The Adventure Begins

Closing the Teach For America Blogging Gap
Jul 21 2010

the end of an era.

I taught first grade for 15 school days. 15 school days is all it took to get HOOKED on being in the classroom, being in front of kids that [most of the time] wanted to learn, wanted to be in my class and would jump out of their seats when I walked in…only to be reminded that we stay in our seats in Room 3.
I finally compiled pictures of my kiddos, and would love to share our triumphs with you all. My kids gave me sleepless nights, stressful days, and lots of laughs. I want to take all of them to Tulsa with me, yet I know that it is an unfeasible and too-ambitious goal to think like that. I want to share with you the story of Miguel..and the story of my other kids that I will truly never forget. I feel like for the last 6 weeks I’ve only talked about Miguel and not the rest of my kids. I want to share his story because it is so powerful already. He is the reason thus far that I made it to every school day, I went into that classroom with a plan for him, and really wanted him to realize how possible growth was. He is the reason my class was hectic, and at [most] times loud, but in the end I wouldn’t have had it any other way. Here we are on the last day of school together:

Last Day of School

All smiles on the last day.

A boy that didn’t smile all summer…he finally brought it out. I wish, readers, that I could share with you the heartache of leaving Room 3. I mean, they will forever be my first class, and my biggest loves. These kids changed my life – and I don’t even think they know how impactful their little faces have been.

Miguel really touched me this summer, and after being away from Jorgenson, and after leaving my 24 kids, I realize that not only is it because they were my first class but because I identified with these kids. At the end of the day, we all had a Miguel in our classroom, and we all had a Trinity [who you'll meet later]. We had kids that we wanted to pour knowledge into and we had kids that we wanted to hide under the desks for the rest of the day. Miguel, for me, was all of these. He was the one hiding under the desks. He was the one making sure I didn’t have an easy day – and it was all because HE wasn’t having an easy day either. I found out a week or two after the first day that he wasn’t sleeping at home – he was scared to fall asleep because he slept with so many other kids. It was foggy, getting information from a first grader, but the message was clear – Miguel did not feel safe in his own home. What kills me is how much I failed him. All he needed was structure, a place where he could be safe and learn, and I did not necessarily give him that. I let things slide, I let him know that he was my favorite and I did not want to leave him at the end of the day. I know, going into my Pre-Kindergarten class that I cannot do this. It just does a disservice to the kids that you’re trying to serve. I wonder what will happen to Miguel Camacho in the next few years – will he make it to high school? Will he remember summer school at Sunny-J? Time will tell… so in the meantime, meet my other first-going-to-second-grade love: Ariel.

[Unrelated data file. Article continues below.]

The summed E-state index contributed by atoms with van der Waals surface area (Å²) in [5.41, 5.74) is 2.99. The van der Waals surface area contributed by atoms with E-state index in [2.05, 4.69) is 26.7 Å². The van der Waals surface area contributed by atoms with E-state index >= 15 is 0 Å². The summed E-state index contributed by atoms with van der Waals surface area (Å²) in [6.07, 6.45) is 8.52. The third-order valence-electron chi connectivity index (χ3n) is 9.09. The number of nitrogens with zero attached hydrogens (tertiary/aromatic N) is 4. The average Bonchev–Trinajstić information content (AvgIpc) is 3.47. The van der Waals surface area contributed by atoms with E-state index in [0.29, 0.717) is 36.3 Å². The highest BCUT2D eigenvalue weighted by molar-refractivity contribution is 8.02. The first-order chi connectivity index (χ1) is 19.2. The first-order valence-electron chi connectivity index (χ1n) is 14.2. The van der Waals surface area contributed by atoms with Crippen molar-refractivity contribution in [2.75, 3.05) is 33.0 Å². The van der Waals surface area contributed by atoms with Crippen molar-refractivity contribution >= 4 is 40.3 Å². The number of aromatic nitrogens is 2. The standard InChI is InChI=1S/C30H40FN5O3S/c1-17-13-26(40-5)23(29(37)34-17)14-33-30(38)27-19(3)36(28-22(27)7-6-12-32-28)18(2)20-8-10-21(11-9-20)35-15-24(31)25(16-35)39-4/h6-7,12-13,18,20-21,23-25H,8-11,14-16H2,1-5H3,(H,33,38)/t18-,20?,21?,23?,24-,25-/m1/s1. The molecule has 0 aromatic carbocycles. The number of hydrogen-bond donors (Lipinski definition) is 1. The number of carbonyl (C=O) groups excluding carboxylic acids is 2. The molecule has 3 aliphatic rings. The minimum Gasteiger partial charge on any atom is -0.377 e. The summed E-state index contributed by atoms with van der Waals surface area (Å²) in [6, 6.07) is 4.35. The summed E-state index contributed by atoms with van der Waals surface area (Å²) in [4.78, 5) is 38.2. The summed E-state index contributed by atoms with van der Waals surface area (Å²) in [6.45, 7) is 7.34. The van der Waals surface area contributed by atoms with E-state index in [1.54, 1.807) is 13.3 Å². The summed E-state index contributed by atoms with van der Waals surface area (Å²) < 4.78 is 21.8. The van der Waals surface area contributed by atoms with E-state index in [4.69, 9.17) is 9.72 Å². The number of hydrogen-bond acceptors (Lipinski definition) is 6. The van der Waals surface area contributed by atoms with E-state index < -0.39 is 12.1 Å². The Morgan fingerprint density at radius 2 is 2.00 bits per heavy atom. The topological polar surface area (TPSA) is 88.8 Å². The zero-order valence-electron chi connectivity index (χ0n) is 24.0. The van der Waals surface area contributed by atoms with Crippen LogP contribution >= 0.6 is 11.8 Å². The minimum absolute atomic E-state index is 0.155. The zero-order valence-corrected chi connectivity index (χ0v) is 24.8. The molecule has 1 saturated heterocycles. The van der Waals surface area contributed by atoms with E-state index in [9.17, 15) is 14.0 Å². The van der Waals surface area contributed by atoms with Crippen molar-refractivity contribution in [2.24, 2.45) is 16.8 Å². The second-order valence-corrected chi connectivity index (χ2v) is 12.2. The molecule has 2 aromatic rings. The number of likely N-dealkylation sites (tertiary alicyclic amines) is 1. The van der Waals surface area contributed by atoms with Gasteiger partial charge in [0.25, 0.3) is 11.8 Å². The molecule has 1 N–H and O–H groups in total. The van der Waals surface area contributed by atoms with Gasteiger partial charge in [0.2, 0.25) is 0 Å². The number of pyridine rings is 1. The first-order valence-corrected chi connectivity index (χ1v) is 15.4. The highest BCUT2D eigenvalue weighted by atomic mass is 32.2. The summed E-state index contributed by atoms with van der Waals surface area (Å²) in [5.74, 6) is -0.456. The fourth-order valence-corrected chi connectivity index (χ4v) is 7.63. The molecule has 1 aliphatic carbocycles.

Ariel playing in the cafeteria.

I actually met Ariel on the first day I was in the classroom. I had to test him on his reading, and he would stop after every sentence to tell me about how his life connected to the story he was reading. Although text-to-self connections is what we wanted to get to, we also need it at certain times – and while I’m timing your reading skills…not the time, Ariel. This boy though, is so full of life. One day, we met our goal of 20 class points and we got to have a dance party. Ariel was the one breakdancing in the background. He’s the life of the party, the life in the classroom. He’s definitely one of those kids that can go far if he’s pushed – the boy was one of the smartest in our classroom. Always getting 100% in reading or math, Ariel constantly challenged me in always wanting more. He was always asking to go to the bathroom ["is it an emergency? you went half an hour ago. sit down."] and he was always waving me over to show me his progress. On the last day of school, Ariel came up to me. I usually don’t accept this behavior – kids aren’t allowed out of their seat unless they raise their hands. But something in his eyes made me stop for a second – he never got out of his seat before this moment. I got down on his level, and his eyes said it all.

“Miss Noodle, this is for you.”

[it was his worksheet.]

“Thank you, Ariel, but I don’t need this – you can keep it and take it home with you!”

“No, Miss Noodle, I want you to have it so you can remember me forever, because I’m going to remember you forever.”

Consider me waterworks. He touched me in so many ways that moment. As he leaned in for that hug around the legs, I couldn’t help but think about the person he will be. Ariel may not remember me forever, but I will remember him. Stay tuned for more cameo’s of my kids.

One Response

  1. Sadie – these personal experience vignettes are wonderful! I love reading about you and your students and can’t wait to meet more of them.

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About this Blog

my "real world" life is beginning – and along with it, my kids' educations. Join me in my quest to eliminate the achievement gap: one pre-k student at a time.

Early Childhood
Elementary Education

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